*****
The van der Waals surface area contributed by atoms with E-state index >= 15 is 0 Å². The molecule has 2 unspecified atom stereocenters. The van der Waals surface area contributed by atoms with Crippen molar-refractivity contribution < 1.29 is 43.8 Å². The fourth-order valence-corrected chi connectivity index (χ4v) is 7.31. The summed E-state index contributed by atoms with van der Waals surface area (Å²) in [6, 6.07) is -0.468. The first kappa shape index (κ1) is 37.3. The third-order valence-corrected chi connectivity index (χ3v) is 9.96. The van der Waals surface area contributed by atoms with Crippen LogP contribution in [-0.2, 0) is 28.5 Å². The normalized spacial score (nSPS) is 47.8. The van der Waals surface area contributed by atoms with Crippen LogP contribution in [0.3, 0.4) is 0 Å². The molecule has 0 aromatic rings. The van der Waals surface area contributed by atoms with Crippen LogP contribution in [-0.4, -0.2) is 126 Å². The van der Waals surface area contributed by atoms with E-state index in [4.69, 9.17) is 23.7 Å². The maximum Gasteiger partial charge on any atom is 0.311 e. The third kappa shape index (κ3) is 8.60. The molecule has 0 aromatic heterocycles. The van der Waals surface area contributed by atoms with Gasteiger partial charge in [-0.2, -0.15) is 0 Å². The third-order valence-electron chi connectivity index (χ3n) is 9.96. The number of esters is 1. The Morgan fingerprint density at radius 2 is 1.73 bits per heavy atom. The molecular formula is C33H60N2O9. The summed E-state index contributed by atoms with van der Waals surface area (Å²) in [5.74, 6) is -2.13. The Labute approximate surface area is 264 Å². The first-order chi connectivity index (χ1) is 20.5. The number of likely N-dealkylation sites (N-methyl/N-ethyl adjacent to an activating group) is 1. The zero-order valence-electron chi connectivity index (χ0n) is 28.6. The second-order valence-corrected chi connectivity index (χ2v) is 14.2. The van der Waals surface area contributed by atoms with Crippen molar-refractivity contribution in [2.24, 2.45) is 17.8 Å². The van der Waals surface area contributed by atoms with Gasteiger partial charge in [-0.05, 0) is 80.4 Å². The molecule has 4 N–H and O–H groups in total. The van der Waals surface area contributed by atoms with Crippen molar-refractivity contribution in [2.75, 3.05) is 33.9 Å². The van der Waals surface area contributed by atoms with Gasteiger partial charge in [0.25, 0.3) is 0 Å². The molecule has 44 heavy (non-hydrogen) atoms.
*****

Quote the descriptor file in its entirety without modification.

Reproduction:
The van der Waals surface area contributed by atoms with E-state index >= 15 is 0 Å². The molecule has 2 unspecified atom stereocenters. The van der Waals surface area contributed by atoms with Crippen molar-refractivity contribution < 1.29 is 43.8 Å². The fourth-order valence-corrected chi connectivity index (χ4v) is 7.31. The summed E-state index contributed by atoms with van der Waals surface area (Å²) in [6, 6.07) is -0.468. The first kappa shape index (κ1) is 37.3. The third-order valence-corrected chi connectivity index (χ3v) is 9.96. The van der Waals surface area contributed by atoms with Crippen LogP contribution in [-0.2, 0) is 28.5 Å². The normalized spacial score (nSPS) is 47.8. The van der Waals surface area contributed by atoms with Crippen LogP contribution in [0.3, 0.4) is 0 Å². The molecule has 0 aromatic rings. The van der Waals surface area contributed by atoms with Crippen LogP contribution in [-0.4, -0.2) is 126 Å². The van der Waals surface area contributed by atoms with E-state index in [4.69, 9.17) is 23.7 Å². The maximum Gasteiger partial charge on any atom is 0.311 e. The third kappa shape index (κ3) is 8.60. The molecule has 0 aromatic heterocycles. The van der Waals surface area contributed by atoms with Gasteiger partial charge in [-0.2, -0.15) is 0 Å². The third-order valence-electron chi connectivity index (χ3n) is 9.96. The number of esters is 1. The Morgan fingerprint density at radius 2 is 1.73 bits per heavy atom. The molecular formula is C33H60N2O9. The summed E-state index contributed by atoms with van der Waals surface area (Å²) in [5.74, 6) is -2.13. The Labute approximate surface area is 264 Å². The first-order chi connectivity index (χ1) is 20.5. The number of likely N-dealkylation sites (N-methyl/N-ethyl adjacent to an activating group) is 1. The zero-order valence-electron chi connectivity index (χ0n) is 28.6. The second-order valence-corrected chi connectivity index (χ2v) is 14.2. The van der Waals surface area contributed by atoms with Crippen molar-refractivity contribution in [2.24, 2.45) is 17.8 Å². The van der Waals surface area contributed by atoms with Gasteiger partial charge in [-0.05, 0) is 80.4 Å². The molecule has 4 N–H and O–H groups in total. The van der Waals surface area contributed by atoms with Crippen molar-refractivity contribution in [2.75, 3.05) is 33.9 Å². The van der Waals surface area contributed by atoms with Gasteiger partial charge in [0.25, 0.3) is 0 Å². The molecule has 44 heavy (non-hydrogen) atoms.